The ride hasn't been without bumps. But I am thoroughly impressed with Target's (TGT) performance, at least since it became my August Idea of the Month. The company managed to reinvent its business model and shake off a discouraging start to 2017 in a short period of no more than 18 months. Along with the company's sales recovery came the stock price, up about 40% since I became a TGT bull, less than 10 months ago.
Credit: Seven Days
With the frequent swings in share price, however, opportunities have come and gone in the blink of an eye. Case in point, I considered offloading my position in January 2018 as the stock flirted with $80/share (my original target price, pre-December 2017 tax reform) and the upside potential that once existed seemed to have mostly disappeared. Having decided to hang on to my shares, I then saw the stock price dive to nearly $70 less than one month ago, leading me to "pound the table" for a 25% gain opportunity that I found highly probable.
Here we are again, and TGT is about to push through its 52-week high. As much as I have appreciated the apparent success of the retailer's turnaround efforts, I must be diligent and methodical to know when to hold and when to fold. Even though I have maintained my price target of $90/share by 2020 intact for a few months, the stock's current implied 13% gap to fair value (10% projected annual return on investment through 2020, once I include the dividends) may not sound like much, particularly when I consider the risks associated with the investment and the stock price volatility.
To assess whether holding TGT at nearly $80/share makes sense, I once again turn to my model. The robust foot traffic data delivered in Target's most recent quarter gives me the confidence that my estimated 1.7% annual top line growth rate could prove to be overly conservative, and that my projected 23.0% opex-to-revenue ratio might be a bit too low as wages should continue to rise.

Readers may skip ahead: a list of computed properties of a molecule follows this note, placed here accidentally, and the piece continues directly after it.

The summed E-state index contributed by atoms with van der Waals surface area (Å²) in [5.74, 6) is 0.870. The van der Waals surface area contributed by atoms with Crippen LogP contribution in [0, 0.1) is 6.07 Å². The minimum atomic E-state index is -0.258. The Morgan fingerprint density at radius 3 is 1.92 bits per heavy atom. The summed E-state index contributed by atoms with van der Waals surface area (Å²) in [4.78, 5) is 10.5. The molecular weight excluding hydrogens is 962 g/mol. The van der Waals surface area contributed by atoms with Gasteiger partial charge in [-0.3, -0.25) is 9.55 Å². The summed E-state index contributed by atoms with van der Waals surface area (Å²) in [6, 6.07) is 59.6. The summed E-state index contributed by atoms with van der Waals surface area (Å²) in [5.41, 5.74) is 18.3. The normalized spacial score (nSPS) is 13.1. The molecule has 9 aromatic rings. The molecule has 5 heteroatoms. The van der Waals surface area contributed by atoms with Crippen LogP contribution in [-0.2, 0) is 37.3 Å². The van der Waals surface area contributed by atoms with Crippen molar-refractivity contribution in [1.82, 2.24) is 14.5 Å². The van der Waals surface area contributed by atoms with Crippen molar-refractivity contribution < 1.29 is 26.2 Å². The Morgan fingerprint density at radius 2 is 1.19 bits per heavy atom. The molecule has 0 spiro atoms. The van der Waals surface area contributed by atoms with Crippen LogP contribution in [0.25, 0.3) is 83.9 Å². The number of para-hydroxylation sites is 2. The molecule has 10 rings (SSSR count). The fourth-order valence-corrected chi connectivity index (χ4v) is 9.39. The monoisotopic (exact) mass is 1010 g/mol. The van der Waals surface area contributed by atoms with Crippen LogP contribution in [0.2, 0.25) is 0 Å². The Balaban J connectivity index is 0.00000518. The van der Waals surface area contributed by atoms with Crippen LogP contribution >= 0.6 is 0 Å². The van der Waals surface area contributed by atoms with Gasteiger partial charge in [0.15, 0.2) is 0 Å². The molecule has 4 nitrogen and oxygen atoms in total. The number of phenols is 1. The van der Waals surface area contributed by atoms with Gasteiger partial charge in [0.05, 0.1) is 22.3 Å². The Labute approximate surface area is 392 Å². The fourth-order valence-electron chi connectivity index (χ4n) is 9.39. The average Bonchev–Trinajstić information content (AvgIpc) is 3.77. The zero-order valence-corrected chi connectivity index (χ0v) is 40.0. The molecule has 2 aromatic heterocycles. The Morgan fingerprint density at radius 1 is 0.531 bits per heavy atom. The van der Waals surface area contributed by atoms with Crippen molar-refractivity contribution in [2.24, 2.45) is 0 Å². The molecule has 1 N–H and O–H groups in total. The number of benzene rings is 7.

See updated model below.
Source: DM Martins Research
I adjust my model to capture my revised expected revenue growth rate of 2.5% per year through 2020. Helping to support momentum is likely to be a spike in merchandise volume sold, aided by increased foot traffic and an evolving digital channel, especially as Target's "strategic focus on affluent urban markets, improved shopping experience and convenience (store pickup, faster delivery), and well-performing brands [continues to] bear fruit."
Capping the sales hike are likely to be pricing pressures caused by an increasingly competitive landscape of everyday low price, along with footprint (i.e. number of stores open and/or square footage) that I don't expect to increase significantly.
On profitability, I lower my 2020 op margin projections from 5.7% to 5.5%. Driving the dip are higher SG&A charges, particularly as Target's minimum wages are expected to rise 36% over the next two years, to $15/hour. Helping to counter the increase in personnel costs are (1) continued efficiency gains and (2) lower investments in store remodeling, which I expect to start phasing out next year.
On valuation, I find it unlikely that TGT's forward P/E multiple will move much higher than 15.0x, if at all. The stock currently trades at 14.8x, nearly three turns above the bargain levels of August 2017. Earnings growth would need to pick up the pace for significantly higher valuation levels to be justified, and I am just not ready to bet on such a move.
I continue to project that TGT will trade at 15.0x forward earnings by 2020, and that valuation expansion will not play a crucial role in the stock price's movement between now and then. My current price target, therefore, gets adjusted slightly down to $89/share.
So when should I sell TGT?
All accounted for, I remain fairly confident that TGT will reach my new price target of $89/share within the next 18-24 months, and I find the 10% annualized potential upside still enticing. At the same time, I find it unlikely that revenue growth (considering the already strong economy today) and margin resilience (considering pricing pressures and higher SG&A) will impress beyond my expectations, suggesting that a stock valued at much more than my current price target in the next few quarters is also not very probable, in my opinion.
As a result, I will continue to hold TGT for now. But if or when the stock reaches $85 apiece, eating away much of the upside potential, I will very likely be ready to hit the sell button and call this investment play a successful one.
Disclosure: I am/we are long TGT.
I wrote this article myself, and it expresses my own opinions. I am not receiving compensation for it (other than from Seeking Alpha). I have no business relationship with any company whose stock is mentioned in this article.